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From Justin Erenkrantz <jerenkra...@apache.org>
Subject Re: Query: bugs 8712 and 10156
Date Mon, 24 Jun 2002 11:48:43 GMT
At some point, Larry Rosenman <ler@lerctr.org> excited the electrons:
> I submitted 8712 a month or more ago, and have gotten NO feedback at
> all.

FreeBSD is packaging their version with mod_ssl.  We don't include
mod_ssl with 1.3.  We have no control over the configuration that
FreeBSD decides to use.  I would refer back to the FreeBSD port
maintainer and help them come up with a configuration that isn't
susceptable to this problem.  I'm not really sure how we can fix
this problem considering that the ASF has no control over mod_ssl
or FreeBSD's configurations that they use.  The ASF distribution
does not contain <IfDefine SSL> in its default configuration.

As a hint to the FreeBSD maintainer, the idea here is to always
load the mod_ssl library and then conditionally execute the SSL
directives.  I do not believe that loading DSOs conditionally is
what we intended with the <IfDefine> construct.

> I just submitted 10156 and wonder what it would take to get the patch
> into the next release.

Have you tried your latest and greatest OS with Apache httpd-2.0 yet?
One of the nice things with 2.0 is that it should easily adapt to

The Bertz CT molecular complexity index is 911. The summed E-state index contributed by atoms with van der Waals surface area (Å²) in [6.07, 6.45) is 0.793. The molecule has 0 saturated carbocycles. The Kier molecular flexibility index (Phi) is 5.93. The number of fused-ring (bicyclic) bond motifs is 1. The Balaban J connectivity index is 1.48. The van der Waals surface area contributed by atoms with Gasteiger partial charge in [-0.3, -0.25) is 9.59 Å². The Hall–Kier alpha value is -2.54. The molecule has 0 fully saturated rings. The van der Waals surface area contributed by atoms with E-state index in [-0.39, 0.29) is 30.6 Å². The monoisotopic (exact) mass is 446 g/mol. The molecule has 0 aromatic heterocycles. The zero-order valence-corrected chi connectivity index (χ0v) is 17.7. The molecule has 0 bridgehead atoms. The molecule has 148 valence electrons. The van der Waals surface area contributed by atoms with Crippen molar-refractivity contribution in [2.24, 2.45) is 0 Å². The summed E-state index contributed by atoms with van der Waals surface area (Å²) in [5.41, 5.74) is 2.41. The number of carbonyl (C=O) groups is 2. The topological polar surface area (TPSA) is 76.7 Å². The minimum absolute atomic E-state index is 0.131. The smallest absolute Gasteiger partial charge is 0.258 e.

new platforms.  Things like this aren't hardcoded anymore.  This
makes our job easier.  If you aren't using 2.0, why not?  After
all, it is our recommended platform.  1.3 is no longer recommended
for general use.  The only reason one should stay on 1.3 is because
of third-party modules, and again, we can't magically force other
modules to work with 2.0.

As a note, it would be really helpful if you would attach patches
to the PR rather than inlining them.  My web browser does not
display your patch in a nice manner since it is inlined and one big
long unreadable line in Bugzilla.
 
On Mon, Jun 24, 2002 at 01:04:39PM +0200, Martin Kutschker wrote:
> It seems the core list members don't use bugzilla. My bug(s) and (only) patch have not
been commented as well. You probably have to send the bug description and the patch as well
to get a response. Additionally try resending the patch. This procedure is AFAIR recommended
on the Apache site.

A substantial number of the developers spend a lot of time working on
the bug database.  The key here is that PRs need to be written well
to help us figure out what the problem is.  Poorly-written PRs are
very frustrating to work with - they will usually get ignored.

The key to remember is that none of us are directly paid to work
on Apache.  We're all volunteers here and we try to do the best
that we can.  -- justin

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